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Ride Of The Week 03/13/2023: Mike Muldowney's 1993 Mazda B2600


Mike Muldowney’s display at The Detroit Autorama last month didn’t just grab my attention, it grabbed me by the collar and pulled me over to say, “Hey muscle car guy, look at this mini truck!”. His Mazda B2600 was a stunning emerald green, slammed to the floor on a mat painted like the Irish flag. His stanchions were pots of gold and there were golden shamrocks scattered about.

Mike’s truck is a hot rod in the truest sense, take the parts you have or can afford and make it all work. Not only do they work, but they work well and blend together to make this pickup something even greater than what left the factory in 1993.

It’s powered by a small block Chevy 350 backed up by a 700r4 transmission. The front track was narrowed 6.5” and the rear by 18” to allow for massive wheels and razor thin, low-profile tires. Back up front, the suspension is a mix of GM upper and lower control arms, along with Toyota and Mazda components. “Unlike other slammed mini trucks, when mine hits the ground, the wheels stay vertical, there’s no camber to them. I worked really hard on that,” Mike proudly tells me.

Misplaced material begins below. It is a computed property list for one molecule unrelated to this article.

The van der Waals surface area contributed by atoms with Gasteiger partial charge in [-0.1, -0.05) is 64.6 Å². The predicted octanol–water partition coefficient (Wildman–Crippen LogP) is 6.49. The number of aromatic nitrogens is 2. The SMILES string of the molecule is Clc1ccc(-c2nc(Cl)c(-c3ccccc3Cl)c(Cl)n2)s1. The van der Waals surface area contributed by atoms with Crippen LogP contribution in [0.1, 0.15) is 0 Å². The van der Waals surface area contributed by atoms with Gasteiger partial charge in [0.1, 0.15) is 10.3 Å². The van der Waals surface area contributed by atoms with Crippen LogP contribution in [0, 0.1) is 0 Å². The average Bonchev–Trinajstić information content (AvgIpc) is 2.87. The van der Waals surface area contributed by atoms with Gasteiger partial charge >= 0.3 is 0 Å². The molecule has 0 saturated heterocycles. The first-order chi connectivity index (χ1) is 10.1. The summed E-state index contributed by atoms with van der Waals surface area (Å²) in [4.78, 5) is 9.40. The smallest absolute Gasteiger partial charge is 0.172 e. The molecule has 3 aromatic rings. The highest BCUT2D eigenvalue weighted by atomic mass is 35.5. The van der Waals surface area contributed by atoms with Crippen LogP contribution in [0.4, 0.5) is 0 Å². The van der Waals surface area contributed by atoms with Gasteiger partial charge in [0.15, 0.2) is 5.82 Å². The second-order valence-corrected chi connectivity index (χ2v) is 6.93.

He also did the Celtic cross airbrushing on the roof. “I knew it would be too expensive for me to hire someone else to do, so I did it myself, more than once.” Mike goes on to say that the cross comes from a set of rosary beads his mother had and the inscription is what she’d say to him at bedtime, “That’s how she’d say goodnight. It was always ‘Goodnight, God bless you, I love you.’” While the truck was green and white when he bought it in 2006, the two-tone felt dated, so he painted it entirely in this Mitsubishi emerald green.

On the interior, the gauge cluster from a 1948 Oldsmobile hides in plain sight. When I asked where it came from, I was expecting to hear that it was an aftermarket unit, but Mike told me he found it in a junk yard and knew instantly it would fit in the stock position. He also placed a 16oz Guinness Draught in the cup holder, a call out to Irish heritage and culture as well as the fuel filler at the rear of the bed, which is a can topper.

To top it all off, the truck’s name is “Erin”, the Gaelic word for Ireland. A fitting ride to share on the week of the feast of St. Patrick and a salute to everything from the Emerald Isle.

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